Why does a woodpecker peck wood?
As the name suggests, the woodpecker is a bird that pecks at the bark of trees, searching for food (insects). The woodpecker is adept at this. Once the woodpecker spots its prey, he pecks away at the bark and drills a hole in it. Sometimes he pecks away at both sides of the trunk, creating a hollow. In America, there are nearly 25 species of woodpeckers. In Britain, woodpeckers have a red, black and white coat of feathers. In the rest of Europe, the woodpecker is green, red and yellow in colour.
Not all woodpeckers are searching for bugs in the wood. The acorn woodpecker will drill holes in the wood and shove an acorn inside to eat for later. That is the most common woodpecker here in California. Another type of woodpecker will drill holes in the wood and lick up the sap as it oozes out. The reason why woodpeckers drill on metal is that they are just drawing attention to themselves. They will look for mates this way. And of course, woodies will drill out holes in wood to live in.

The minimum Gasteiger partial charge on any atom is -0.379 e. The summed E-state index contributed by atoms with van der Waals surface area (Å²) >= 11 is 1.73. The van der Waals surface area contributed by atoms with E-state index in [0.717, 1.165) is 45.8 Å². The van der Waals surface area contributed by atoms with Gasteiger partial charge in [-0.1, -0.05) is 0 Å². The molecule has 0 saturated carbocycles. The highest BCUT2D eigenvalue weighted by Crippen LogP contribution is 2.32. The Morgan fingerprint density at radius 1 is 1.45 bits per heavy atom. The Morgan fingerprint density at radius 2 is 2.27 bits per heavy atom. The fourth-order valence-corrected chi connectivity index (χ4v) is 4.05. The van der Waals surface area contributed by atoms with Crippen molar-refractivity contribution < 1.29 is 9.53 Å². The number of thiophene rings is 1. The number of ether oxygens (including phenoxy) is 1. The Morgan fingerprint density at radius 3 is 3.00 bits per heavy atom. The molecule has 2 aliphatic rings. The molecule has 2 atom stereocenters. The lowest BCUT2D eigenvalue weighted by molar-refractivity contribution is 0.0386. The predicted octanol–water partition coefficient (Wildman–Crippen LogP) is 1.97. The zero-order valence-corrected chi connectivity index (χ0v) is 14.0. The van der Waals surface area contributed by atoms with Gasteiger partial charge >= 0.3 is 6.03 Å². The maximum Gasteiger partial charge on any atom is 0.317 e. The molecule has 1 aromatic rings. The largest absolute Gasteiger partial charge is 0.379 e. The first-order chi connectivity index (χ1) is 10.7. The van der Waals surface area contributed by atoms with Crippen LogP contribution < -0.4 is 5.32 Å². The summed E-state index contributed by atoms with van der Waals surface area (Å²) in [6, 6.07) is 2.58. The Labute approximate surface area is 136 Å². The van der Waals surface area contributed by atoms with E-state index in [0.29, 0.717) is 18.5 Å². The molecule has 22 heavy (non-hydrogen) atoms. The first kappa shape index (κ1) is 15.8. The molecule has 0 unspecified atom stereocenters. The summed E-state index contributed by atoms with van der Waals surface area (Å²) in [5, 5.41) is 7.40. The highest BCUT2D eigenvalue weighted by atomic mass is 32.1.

Woodpeckers look for insects that burrow into wood products. woodpecker uses its strong, pointed beak to chisel insects from the wood. Then, the long mucous-covered tongue goes into action. Using barbed or hair-like protrusions at its tip, it picks up ants and spiders. Thanks to small, delicate bones that curve around the birds’ brain case and into the eye sockets, the woodpecker can extend its tongue to great lengths to snap up its insect dinner. I hope this helps to understand why woodpeckers peck wood.